Everything You Need to Know About Phenylketonuria (PKU)

September 22nd, 2020 Everything You Need to Know About PKU

Everything You Need to Know About Phenylketonuria (PKU)

Phenylketonuria (PKU) is an inherited disorder that increases the levels of phenylalanine in the blood. According to the U.S. National Library of Medicine, “Phenylalanine is a building block of proteins (an amino acid) that is obtained through the diet. It is found in all proteins and in some artificial sweeteners. If PKU is not treated, phenylalanine can build up to harmful levels in the body, causing intellectual disability and other serious health problems.”

Every baby who is born in a hospital is given a quick blood test when they are one or two days old to determine if they have PKU. All 50 states require this newborn screening.

What is PKU?

The PKU test is done a day or two after their birth

How Does the PKU Test Work? 

The PKU test is done a day or two after the baby’s birth once they have ingested protein. This helps to ensure an accurate result.

A nurse will prick your baby’s heel to collect a drop of blood which is then tested in a lab for a few different metabolic disorders, including PKU.

What Are the Signs and Symptoms of PKU?

The symptoms can range from mild to severe, with the most severe being categorized as PKU. Infants with PKU won’t show any outward symptoms until they are a few months old.

Without treatment, the symptoms can include permanent intellectual disabilities, delayed development, behavior problems, and psychiatric disorders.

What Happens After a Positive PKU Test?

PKU is actually very rare and only 10,000 – 15,000 babies a year are diagnosed in the United States. If your baby is one of those babies, the doctor will most likely order additional testing. These will include both blood and urine.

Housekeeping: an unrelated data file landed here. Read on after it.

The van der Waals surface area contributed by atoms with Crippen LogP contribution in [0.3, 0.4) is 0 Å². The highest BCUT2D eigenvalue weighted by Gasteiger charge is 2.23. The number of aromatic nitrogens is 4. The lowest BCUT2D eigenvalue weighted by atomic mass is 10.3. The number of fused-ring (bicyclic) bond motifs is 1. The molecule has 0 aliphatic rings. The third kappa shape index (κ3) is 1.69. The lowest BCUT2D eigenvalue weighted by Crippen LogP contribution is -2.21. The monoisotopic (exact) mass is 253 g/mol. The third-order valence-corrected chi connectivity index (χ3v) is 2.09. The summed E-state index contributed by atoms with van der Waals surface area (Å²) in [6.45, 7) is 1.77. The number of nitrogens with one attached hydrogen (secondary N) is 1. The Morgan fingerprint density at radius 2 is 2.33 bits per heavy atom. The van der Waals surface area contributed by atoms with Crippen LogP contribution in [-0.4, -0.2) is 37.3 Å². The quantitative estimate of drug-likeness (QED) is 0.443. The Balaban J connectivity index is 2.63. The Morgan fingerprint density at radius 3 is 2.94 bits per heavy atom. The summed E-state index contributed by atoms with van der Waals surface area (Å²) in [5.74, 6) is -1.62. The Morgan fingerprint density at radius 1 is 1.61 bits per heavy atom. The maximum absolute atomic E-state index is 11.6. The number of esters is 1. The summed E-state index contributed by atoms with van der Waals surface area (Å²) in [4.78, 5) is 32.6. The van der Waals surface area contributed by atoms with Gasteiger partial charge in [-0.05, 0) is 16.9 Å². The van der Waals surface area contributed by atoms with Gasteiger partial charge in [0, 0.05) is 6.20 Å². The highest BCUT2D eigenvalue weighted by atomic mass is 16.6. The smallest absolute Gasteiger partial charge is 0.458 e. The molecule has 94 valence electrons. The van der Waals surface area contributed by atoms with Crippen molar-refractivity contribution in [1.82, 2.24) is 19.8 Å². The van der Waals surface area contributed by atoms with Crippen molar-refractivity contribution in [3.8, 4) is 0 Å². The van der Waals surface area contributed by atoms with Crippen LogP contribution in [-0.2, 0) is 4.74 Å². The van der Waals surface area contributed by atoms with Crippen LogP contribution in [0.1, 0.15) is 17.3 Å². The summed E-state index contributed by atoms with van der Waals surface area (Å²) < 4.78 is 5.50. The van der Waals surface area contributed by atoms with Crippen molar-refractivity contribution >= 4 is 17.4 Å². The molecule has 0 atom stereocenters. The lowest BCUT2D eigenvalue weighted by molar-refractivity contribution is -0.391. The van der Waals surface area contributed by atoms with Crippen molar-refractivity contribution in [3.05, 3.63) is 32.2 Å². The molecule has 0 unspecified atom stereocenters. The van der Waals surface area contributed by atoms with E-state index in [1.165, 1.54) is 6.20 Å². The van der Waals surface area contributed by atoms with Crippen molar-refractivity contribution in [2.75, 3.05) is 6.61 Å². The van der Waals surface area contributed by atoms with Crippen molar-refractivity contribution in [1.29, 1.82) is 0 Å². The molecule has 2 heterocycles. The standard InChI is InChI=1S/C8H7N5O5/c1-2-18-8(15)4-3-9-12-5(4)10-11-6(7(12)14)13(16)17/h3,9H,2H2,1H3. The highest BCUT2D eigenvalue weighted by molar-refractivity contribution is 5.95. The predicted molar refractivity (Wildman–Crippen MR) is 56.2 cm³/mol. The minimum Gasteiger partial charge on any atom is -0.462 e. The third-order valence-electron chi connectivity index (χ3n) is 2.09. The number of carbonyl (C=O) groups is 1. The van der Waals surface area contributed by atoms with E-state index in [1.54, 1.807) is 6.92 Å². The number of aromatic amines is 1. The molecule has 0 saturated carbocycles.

Once it's confirmed that your baby has PKU, it's time to come up with a treatment plan. For babies, this includes using a specialty formula that has enough essential proteins but does not have phenylalanine.

Once it’s confirmed that your baby has PKU, it’s time to come up with a treatment plan.

How does PKU Treatment Work?

Once it’s confirmed that your baby has PKU, it’s time to come up with a treatment plan. For babies, this includes using a specialty formula that has enough essential proteins but does not have phenylalanine.

As the child ages, they will have to eat a diet that avoids high-protein foods such as:

  • Milk
  • Eggs
  • Cheese
  • Nuts
  • Soybeans
  • Beans
  • Chicken
  • Beef
  • Pork
  • Fish

Due to the restrictions of the diet, people who have PKU may use formula well past the age when formula is normally transitioned to milk and food.

What Formulas Are Safe for PKU?

At Insurance Covered Baby Formula, we offer several types of metabolic formulas which you can view here. We know that these formulas are medically necessary and very expensive, which is why we help families work with their insurance to get them covered. Fill out the Am I Covered form to find out if your insurance will cover metabolic formulas.

We know that parenting takes a village and we want you to be successful!

See if your insurance will cover one of our formulas by clicking here and contact us if you have any questions.